It has been said that authors should write what they know. Filmmaker Paul Thomas Anderson does. The native Angeleno, who is often described as a wunderkind, resides in Tarzana, and his screenplays rarely stray far from his own backyard. Almost all of his features have been set and lensed in Los Angeles, and mostly in the Valley. His latest, Inherent Vice, which hits theatres January 9th, makes use of Pasadena’s former Ambassador College campus, the Arrowhead Springs Resort in San Bernardino, and a warehouse in Chinatown. These seven other locales pop up in his past films:
1. Greystone Mansion
Though lensed largely in Texas, Anderson’s 2007 period drama There Will Be Blood utilized the interior of Greystone Mansion, one of Beverly Hills’ most famous and historic residences, as the home of millionaire oilman Daniel Plainview (Daniel Day-Lewis). The gargantuan property, which is located at 905 Loma Vista Drive., was built by oil tycoon Edward L. Doheny as a gift to his son in 1927. Anderson had the manse’s two-lane bowling alley, which had long since been covered over and was being used as a storage room, renovated and restored to its original grandeur to shoot the film’s climactic final scene.
2. Eckhart Auto Body
In the 2002 dramedy Punch-Drunk Love, Adam Sandler operates a novelty toilet plunger company—and stores copious amounts of Healthy Choice pudding—in a warehouse located behind Eckhart Auto Body (which appears as itself in the flick) at 10101 Canoga Avenue. in Chatsworth. Both the interior and exterior of the warehouse were used extensively in the filming. (See it in real life)
3. Le Petit Chateau
Towards the middle of Punch-Drunk Love, Sandler gets kicked out of Le Petit Chateau, one of the Valley’s most historic restaurants, for destroying the men’s bathroom in a fit of rage while out on a date with Emily Watson. The North Hollywood landmark eatery has been serving upscale French cuisine in the same castle-shaped corner building at 4615 Lankershim Boulevard since it opened in 1962. (See it in real life)
4. LA Popular Home Furnishings
In the 1999 drama Magnolia (which was named in honor of Magnolia Boulevard, one of the Valley’s most prominent streets), Officer Jim Kurring (John C. Reilly) catches Donnie Smith (William H. Macy) breaking into the fictional “Solomon & Solomon” electronics shop. That storefront, which houses LA Popular Home Furnishings in real life, can be found at 7222 Reseda Boulevard in Reseda. While attempting to turn his car around to investigate the situation, Kurring gets caught in a surreal deluge of raining frogs. That bit was shot just south of LA Popular, on the 7100 block of Reseda Boulevard.
5. North Hollywood Medical Center
During Magnolia’s frog-raining scene, an ambulance carrying Linda Partridge (Julianne Moore) skids its way across Riverside Drive before overturning in front of the now-defunct North Hollywood Medical Center, formerly located at 12629 Riverside. A working hospital from 1952 to 1998, the building was utilized solely for filming after its closure until it was demolished in 2011. The triangular-shaped Best Western Mikado Hotel that is visible in the scene still stands across the street at 12600 Riverside. (See it in real life)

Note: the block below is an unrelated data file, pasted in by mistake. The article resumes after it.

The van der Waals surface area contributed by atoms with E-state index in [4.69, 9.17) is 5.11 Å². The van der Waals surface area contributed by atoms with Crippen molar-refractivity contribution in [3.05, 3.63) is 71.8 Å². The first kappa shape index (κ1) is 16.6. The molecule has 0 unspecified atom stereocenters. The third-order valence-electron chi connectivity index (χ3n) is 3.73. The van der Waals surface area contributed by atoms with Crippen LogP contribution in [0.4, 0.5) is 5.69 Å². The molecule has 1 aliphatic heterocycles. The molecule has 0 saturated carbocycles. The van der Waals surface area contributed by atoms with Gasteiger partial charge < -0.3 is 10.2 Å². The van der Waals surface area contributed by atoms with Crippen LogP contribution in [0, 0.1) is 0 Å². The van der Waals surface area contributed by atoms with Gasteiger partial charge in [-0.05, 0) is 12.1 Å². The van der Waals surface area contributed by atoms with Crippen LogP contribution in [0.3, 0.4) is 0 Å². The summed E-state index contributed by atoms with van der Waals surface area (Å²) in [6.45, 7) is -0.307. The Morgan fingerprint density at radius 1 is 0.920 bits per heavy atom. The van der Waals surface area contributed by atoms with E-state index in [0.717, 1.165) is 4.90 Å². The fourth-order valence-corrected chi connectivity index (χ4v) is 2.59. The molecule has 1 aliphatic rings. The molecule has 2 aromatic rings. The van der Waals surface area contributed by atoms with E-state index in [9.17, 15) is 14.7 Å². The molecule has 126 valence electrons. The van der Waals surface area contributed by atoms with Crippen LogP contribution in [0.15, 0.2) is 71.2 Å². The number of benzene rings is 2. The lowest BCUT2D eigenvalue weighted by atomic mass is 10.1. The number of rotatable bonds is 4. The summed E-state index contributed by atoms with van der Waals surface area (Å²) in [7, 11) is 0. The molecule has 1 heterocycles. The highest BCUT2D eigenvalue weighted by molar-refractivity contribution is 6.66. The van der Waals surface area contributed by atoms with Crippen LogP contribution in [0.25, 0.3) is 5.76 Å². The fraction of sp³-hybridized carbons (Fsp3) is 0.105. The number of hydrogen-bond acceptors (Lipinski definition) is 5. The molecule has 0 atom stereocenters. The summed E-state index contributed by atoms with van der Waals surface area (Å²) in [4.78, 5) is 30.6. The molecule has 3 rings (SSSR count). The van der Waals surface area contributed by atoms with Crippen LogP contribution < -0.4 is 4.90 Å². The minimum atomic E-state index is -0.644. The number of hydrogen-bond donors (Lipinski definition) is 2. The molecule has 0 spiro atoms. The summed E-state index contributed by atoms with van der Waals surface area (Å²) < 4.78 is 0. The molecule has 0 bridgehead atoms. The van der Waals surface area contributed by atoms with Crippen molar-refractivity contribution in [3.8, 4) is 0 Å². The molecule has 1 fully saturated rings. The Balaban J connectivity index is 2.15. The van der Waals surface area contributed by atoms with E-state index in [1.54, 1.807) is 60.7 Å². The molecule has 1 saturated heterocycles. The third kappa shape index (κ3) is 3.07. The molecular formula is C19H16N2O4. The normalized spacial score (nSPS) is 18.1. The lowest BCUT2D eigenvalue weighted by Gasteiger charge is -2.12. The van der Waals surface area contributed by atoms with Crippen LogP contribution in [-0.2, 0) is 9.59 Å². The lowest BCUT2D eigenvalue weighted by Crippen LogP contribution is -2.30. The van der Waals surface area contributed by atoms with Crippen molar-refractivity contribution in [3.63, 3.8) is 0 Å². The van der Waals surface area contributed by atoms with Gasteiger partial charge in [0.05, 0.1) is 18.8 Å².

6. Dirk Diggler’s New House
At the beginning of Boogie Nights, Anderson’s tale of L.A.’s pornography industry in the ‘70s and ‘80s, main character Dirk Diggler (Mark Wahlberg) is shown living with his parents in a one-story house located at 3503 W. 187thin Torrance and leading a rather modest existence. Upon meeting his mentor, Jack Horner (Burt Reynolds), and becoming famous, Dirk trades up and buys an arresting sloped-roof residence located at 4214 Lobos Road in Woodland Hills, complete with monogramed drapes and a custom-made, imported Italian leather couch. (See it in real life)
7. El Royale Motel
By the end of Boogie Nights, Dirk has fallen on hard times and cements plans while in Room 11 of the seedy El Royale Motel with his pals Reed Rothchild (John C. Reilly) and Todd Parker (Thomas Jane) to scam a drug dealer out of money. The El Royale, which played itself in the 1997 hit and is located at 11117 Ventura Boulevard in Studio City, was built in 1937 as part of a chain of budget roadside hotels and consists of 15 small bungalows, each with its own entrance and carport, situated around a central cement courtyard. (See if in real life)
Lindsay Blake is an actress, writer, celebrity admirer and Los Angeles enthusiast who contributes to CityThink each Thursday. Her true love is filming locations, and she founded the Web site IAMNOTASTALKER in 2007 to document her vast findings on the subject. For more “stalking” fun, you can follow Lindsay on Twitter, Facebook and Instagram.